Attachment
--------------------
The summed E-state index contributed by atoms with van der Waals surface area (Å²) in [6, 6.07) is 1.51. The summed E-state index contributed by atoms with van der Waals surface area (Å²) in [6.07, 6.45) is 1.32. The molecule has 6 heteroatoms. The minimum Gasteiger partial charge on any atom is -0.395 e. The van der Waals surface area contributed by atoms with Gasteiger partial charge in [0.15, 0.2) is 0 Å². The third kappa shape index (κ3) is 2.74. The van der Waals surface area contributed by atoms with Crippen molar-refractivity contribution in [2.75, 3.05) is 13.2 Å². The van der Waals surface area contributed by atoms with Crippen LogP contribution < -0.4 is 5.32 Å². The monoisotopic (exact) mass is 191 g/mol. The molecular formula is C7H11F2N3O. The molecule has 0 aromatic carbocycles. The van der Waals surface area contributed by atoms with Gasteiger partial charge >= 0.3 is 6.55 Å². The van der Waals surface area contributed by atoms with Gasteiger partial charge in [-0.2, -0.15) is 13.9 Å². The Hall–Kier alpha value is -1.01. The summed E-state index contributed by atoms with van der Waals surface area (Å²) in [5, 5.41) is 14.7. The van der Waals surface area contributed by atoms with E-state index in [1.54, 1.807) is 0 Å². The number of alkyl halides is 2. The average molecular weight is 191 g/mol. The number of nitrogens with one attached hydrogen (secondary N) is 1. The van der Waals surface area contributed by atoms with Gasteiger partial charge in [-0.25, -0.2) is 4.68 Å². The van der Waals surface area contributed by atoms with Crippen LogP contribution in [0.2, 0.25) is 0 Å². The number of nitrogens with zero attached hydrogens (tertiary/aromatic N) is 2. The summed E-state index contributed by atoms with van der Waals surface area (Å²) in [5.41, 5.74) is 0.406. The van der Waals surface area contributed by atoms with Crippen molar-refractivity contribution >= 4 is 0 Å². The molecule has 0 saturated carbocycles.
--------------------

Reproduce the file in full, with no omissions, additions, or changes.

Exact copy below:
The summed E-state index contributed by atoms with van der Waals surface area (Å²) in [6, 6.07) is 1.51. The summed E-state index contributed by atoms with van der Waals surface area (Å²) in [6.07, 6.45) is 1.32. The molecule has 6 heteroatoms. The minimum Gasteiger partial charge on any atom is -0.395 e. The van der Waals surface area contributed by atoms with Gasteiger partial charge in [0.15, 0.2) is 0 Å². The third kappa shape index (κ3) is 2.74. The van der Waals surface area contributed by atoms with Crippen molar-refractivity contribution in [2.75, 3.05) is 13.2 Å². The van der Waals surface area contributed by atoms with Crippen LogP contribution < -0.4 is 5.32 Å². The monoisotopic (exact) mass is 191 g/mol. The molecular formula is C7H11F2N3O. The molecule has 0 aromatic carbocycles. The van der Waals surface area contributed by atoms with Gasteiger partial charge >= 0.3 is 6.55 Å². The van der Waals surface area contributed by atoms with Gasteiger partial charge in [-0.2, -0.15) is 13.9 Å². The Hall–Kier alpha value is -1.01. The summed E-state index contributed by atoms with van der Waals surface area (Å²) in [5, 5.41) is 14.7. The van der Waals surface area contributed by atoms with E-state index in [1.54, 1.807) is 0 Å². The number of alkyl halides is 2. The average molecular weight is 191 g/mol. The number of nitrogens with one attached hydrogen (secondary N) is 1. The van der Waals surface area contributed by atoms with Gasteiger partial charge in [-0.25, -0.2) is 4.68 Å². The van der Waals surface area contributed by atoms with Crippen LogP contribution in [0.2, 0.25) is 0 Å². The number of nitrogens with zero attached hydrogens (tertiary/aromatic N) is 2. The summed E-state index contributed by atoms with van der Waals surface area (Å²) in [5.41, 5.74) is 0.406. The van der Waals surface area contributed by atoms with Crippen molar-refractivity contribution >= 4 is 0 Å². The molecule has 0 saturated carbocycles.